Note to readers: Hello world is a program developers run to check if a newly installed programming language is working alright. Startups and tech companies are continuously launching new software to run the real world. This column will attempt to be the "Hello World" for the real world.
Mike Cannon-Brookes and Scott Farquhar have a company that does serious business. They started a tech support company in 2001. Mike and Scott worked nights and days until they landed on a hit product called Jira, which helps companies manage projects, track bugs and such. The two were in Sydney, Australia. Which meant they didn’t have access to venture capital or mentors like Silicon Valley companies.
They worked really hard. Atlassian, the company they founded and grew against all odds, now has a market cap of over $100 billion. That puts them in the league of the greatest companies in the world.
Dan Kurzius and Ben Chestnut founded a web design agency in 2001. Eventually, they landed on an email marketing product called Mailchimp. In September, financial software maker Intuit acquired Mailchimp for $12 billion. The startup, founded in Atlanta, also bootstrapped to success. Which means their early days were tough.
Xiaomi, one of the world’s largest smartphone makers, has become wildly successful on the back of the hard work of its founders and employees. Xiaomi’s founder Lei Jun’s work ethic is well known. Blackberry, the Canadian phonemaker which was wildly successful, was founded by Mike Lazaridis and Douglas Fregin with some serious technology chops.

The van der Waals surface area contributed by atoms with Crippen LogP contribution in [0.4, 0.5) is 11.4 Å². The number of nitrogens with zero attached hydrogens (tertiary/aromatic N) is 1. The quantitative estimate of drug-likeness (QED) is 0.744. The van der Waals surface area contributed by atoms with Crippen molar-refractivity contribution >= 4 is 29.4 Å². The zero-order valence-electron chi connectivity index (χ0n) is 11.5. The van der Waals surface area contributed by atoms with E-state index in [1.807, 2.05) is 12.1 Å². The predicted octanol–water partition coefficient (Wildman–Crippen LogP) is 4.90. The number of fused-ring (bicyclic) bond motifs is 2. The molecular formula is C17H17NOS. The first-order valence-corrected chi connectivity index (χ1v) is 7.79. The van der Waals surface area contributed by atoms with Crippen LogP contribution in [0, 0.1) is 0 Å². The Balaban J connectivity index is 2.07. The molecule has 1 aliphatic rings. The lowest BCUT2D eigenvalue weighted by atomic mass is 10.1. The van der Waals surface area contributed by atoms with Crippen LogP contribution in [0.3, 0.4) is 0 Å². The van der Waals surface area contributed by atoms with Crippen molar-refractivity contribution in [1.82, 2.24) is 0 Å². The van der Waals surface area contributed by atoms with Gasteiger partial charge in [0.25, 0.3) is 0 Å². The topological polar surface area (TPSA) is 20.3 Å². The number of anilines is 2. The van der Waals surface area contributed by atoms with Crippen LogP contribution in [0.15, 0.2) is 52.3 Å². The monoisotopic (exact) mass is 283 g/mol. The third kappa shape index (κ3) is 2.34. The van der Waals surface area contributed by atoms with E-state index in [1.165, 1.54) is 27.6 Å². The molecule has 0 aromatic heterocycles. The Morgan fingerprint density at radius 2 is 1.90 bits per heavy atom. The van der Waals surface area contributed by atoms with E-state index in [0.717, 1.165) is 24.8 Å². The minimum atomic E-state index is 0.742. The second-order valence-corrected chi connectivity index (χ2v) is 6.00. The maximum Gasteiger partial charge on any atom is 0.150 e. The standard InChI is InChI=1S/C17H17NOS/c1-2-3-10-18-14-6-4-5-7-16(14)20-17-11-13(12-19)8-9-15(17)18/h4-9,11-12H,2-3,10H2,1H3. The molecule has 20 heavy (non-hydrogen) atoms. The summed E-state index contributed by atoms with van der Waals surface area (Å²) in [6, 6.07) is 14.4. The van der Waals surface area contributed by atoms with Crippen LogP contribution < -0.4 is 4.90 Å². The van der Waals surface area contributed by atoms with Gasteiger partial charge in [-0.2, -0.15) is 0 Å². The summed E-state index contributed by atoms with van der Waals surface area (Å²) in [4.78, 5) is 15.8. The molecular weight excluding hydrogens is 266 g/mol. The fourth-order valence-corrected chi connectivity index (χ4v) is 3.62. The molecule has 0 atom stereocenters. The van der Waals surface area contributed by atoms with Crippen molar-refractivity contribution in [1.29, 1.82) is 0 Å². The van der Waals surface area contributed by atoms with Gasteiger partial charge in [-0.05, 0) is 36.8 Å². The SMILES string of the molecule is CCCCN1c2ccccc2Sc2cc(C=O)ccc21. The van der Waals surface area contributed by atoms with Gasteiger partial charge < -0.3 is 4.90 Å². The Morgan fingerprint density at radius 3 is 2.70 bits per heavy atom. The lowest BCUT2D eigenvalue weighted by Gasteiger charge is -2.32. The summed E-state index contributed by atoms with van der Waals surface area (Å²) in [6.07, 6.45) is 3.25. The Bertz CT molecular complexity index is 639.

Freshworks, the company that I work for, makes enterprise software that thousands of businesses rely on. Last month the company went public. Again, serious business built by great people.
These companies and founders are very different from each other. The obvious thing about all of them is that they’re all hardworking people. But if you study them closely, all of them have one common trait. They understand the value of ‘Play’.
Mike and Scott would play rock paper scissors if they were tied about a decision. In fact, they added the rock paper scissors method of resolving ties to their first shareholders' agreement.
The Mailchimp logo and persona was designed around the playfulness of a pet monkey that Ben’s parent’s once owned. At their web agency, they’d throw in concepts with monkeys in them in client presentations. On particularly long and unfinished projects, they’d joke “let’s put some monkeys in there”.
Xiaomi’s mascot, Mitu, a white rabbit wearing an Ushanka, is indicative of a similar playfulness its founders wanted to instill in the company. They’d obsess over details but strive to build a playful relationship with their users, and also within the company.
Blackberry’s founders wouldn’t chastise a senior executive for coming into a meeting late but made the same point by playfully suggesting that the latecomer buy donuts for everyone. It became a culture at Blackberry to come on time for meetings.
Girish, the founder of Freshworks, has codified “Happy workplace” into the company’s values. The emphasis being on work. “We should celebrate small wins and try to create a happy work environment,” he’d say to employees.
The import is that many times entrepreneurs become too serious and get bogged down by the headwinds they face. As time passes, morale takes a beating. But some of the most successful founders try to make it easy on themselves and the people who work with them by introducing a bit of play into the mix. Entrepreneurship is hard. Don’t forget to have fun on the journey. Or the joke is on you.